Echoes of Elul Day 13: What is a Mensch?

A few months ago, Marty Graffman challenged the Torah Study group to define a “mensch.” And, while I was listening to the group’s responses, I was thinking about how I would define “mensch.” But, everything that came to mind seemed formulaic, as if it came from a Wikipedia article.

When I got home that morning, it hit me. A “mensch” is Mike Sernoffsky. Let me tell you why.

Mike Sernoffsky was born in Russia in the mid-1880’s, which made him several years older than my grandfather. According to the 1930 and 1940 census for Toledo, Ohio, he was a “cutter” of ladies’ coats. In the late 1940’s and 1950’s, he managed a pawn shop, in a rundown area, just outside downtown proper.

My earliest recollections of Mike and his wife, Lena, were from Sunday afternoon dinners at my grandparents’ home. I have no idea how my grandparents became friends with Mike and Lena. What I do remember is both Mike and my grandfather loved a good five cent cigar. Mike would take a cigar from his shirt pocket and make a show of removing the cigar band and placing it on my finger. He would light the cigar, blow perfect smoke rings, and I would try to stick my finger in the middle of the rings. What a show for a little six-year-old boy!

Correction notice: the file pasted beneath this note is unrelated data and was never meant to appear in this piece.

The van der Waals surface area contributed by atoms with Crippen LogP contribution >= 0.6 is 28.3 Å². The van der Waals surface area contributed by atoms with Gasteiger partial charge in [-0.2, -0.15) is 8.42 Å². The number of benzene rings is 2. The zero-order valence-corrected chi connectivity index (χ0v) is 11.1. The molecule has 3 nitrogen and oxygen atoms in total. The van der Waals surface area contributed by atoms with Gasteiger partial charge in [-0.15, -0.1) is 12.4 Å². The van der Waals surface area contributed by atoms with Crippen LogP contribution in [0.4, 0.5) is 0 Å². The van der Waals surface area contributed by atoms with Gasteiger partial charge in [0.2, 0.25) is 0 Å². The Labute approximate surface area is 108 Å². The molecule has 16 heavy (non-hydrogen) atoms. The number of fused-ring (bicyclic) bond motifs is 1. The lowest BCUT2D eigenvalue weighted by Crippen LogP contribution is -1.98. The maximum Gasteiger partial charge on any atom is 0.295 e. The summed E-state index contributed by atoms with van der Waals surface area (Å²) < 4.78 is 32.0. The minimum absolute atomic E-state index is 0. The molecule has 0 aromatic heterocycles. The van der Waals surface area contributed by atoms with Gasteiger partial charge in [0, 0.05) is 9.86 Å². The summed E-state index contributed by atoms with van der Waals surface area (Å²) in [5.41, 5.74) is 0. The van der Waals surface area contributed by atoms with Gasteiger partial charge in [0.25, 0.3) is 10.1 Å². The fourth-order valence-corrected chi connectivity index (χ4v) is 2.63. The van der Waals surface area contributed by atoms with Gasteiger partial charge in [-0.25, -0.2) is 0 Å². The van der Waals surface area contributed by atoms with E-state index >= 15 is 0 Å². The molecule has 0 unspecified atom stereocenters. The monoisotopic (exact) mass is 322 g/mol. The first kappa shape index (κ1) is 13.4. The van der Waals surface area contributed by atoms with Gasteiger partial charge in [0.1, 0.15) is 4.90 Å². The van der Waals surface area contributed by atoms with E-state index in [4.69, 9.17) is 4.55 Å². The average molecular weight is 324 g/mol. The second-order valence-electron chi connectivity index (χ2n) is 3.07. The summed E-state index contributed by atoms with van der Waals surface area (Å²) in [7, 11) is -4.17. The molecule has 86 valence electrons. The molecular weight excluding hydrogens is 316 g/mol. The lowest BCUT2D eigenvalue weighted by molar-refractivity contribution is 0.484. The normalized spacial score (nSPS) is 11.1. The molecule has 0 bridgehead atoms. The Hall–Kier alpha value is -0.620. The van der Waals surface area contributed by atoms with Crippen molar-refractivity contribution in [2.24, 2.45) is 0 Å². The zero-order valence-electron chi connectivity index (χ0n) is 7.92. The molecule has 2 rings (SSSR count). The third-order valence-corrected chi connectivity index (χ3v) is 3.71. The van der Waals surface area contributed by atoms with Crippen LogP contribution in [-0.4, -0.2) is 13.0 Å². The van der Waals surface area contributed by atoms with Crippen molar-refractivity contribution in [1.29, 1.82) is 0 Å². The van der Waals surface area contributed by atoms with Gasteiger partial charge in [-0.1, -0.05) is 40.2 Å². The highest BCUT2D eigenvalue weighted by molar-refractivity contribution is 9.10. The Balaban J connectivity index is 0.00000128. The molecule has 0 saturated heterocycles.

I don’t remember Mike being a particularly religious man. But I do remember him saying he was a member of the Oddfellows, which I didn’t understand and thought was particularly odd. The Independent Order of Oddfellows was, and still is, a friendship and service-based organization with the purpose to ““visit the sick, relieve the distressed, bury the dead and educate the orphan.” (You may see where I am going with this.)

The Sernoffsky’s lived about three blocks from St. Vincent Hospital, located roughly in the center of what was then the Jewish neighborhood. Every Sunday morning, Mike would walk to the hospital, inquire about all the Jewish patients, and spend the day visiting them. I don’t know the details. It wasn’t something he bragged about.

Mike Sernoffsky was a “mensch.”

Comments are closed.